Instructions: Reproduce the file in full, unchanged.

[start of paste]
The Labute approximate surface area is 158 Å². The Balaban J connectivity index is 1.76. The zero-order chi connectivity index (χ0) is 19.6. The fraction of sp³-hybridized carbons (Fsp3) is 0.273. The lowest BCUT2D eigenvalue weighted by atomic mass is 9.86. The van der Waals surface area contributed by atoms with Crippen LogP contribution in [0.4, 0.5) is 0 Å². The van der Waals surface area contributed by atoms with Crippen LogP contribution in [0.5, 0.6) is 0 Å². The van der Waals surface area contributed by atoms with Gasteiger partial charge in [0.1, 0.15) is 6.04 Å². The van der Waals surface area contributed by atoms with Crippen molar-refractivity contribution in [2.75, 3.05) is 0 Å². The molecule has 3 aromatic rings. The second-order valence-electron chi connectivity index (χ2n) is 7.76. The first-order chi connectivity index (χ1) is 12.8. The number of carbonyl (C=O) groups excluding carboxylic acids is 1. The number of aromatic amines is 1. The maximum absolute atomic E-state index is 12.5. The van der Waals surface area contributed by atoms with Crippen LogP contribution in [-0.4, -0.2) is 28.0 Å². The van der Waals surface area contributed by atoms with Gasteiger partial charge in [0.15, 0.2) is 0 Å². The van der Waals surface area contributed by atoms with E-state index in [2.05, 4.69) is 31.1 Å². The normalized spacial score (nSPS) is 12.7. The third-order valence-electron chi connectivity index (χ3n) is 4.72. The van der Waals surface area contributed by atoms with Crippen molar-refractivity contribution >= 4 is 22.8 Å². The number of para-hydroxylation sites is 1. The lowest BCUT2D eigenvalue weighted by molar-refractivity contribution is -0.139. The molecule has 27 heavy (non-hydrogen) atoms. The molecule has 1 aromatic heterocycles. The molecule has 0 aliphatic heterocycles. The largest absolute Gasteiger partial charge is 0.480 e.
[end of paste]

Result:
The Labute approximate surface area is 158 Å². The Balaban J connectivity index is 1.76. The zero-order chi connectivity index (χ0) is 19.6. The fraction of sp³-hybridized carbons (Fsp3) is 0.273. The lowest BCUT2D eigenvalue weighted by atomic mass is 9.86. The van der Waals surface area contributed by atoms with Crippen LogP contribution in [0.4, 0.5) is 0 Å². The van der Waals surface area contributed by atoms with Crippen LogP contribution in [0.5, 0.6) is 0 Å². The van der Waals surface area contributed by atoms with Gasteiger partial charge in [0.1, 0.15) is 6.04 Å². The van der Waals surface area contributed by atoms with Crippen molar-refractivity contribution in [2.75, 3.05) is 0 Å². The molecule has 3 aromatic rings. The second-order valence-electron chi connectivity index (χ2n) is 7.76. The first-order chi connectivity index (χ1) is 12.8. The number of carbonyl (C=O) groups excluding carboxylic acids is 1. The number of aromatic amines is 1. The maximum absolute atomic E-state index is 12.5. The van der Waals surface area contributed by atoms with Crippen LogP contribution in [-0.4, -0.2) is 28.0 Å². The van der Waals surface area contributed by atoms with Gasteiger partial charge in [0.15, 0.2) is 0 Å². The van der Waals surface area contributed by atoms with E-state index in [2.05, 4.69) is 31.1 Å². The normalized spacial score (nSPS) is 12.7. The third-order valence-electron chi connectivity index (χ3n) is 4.72. The van der Waals surface area contributed by atoms with Crippen molar-refractivity contribution >= 4 is 22.8 Å². The number of para-hydroxylation sites is 1. The lowest BCUT2D eigenvalue weighted by molar-refractivity contribution is -0.139. The molecule has 27 heavy (non-hydrogen) atoms. The molecule has 1 aromatic heterocycles. The molecule has 0 aliphatic heterocycles. The largest absolute Gasteiger partial charge is 0.480 e.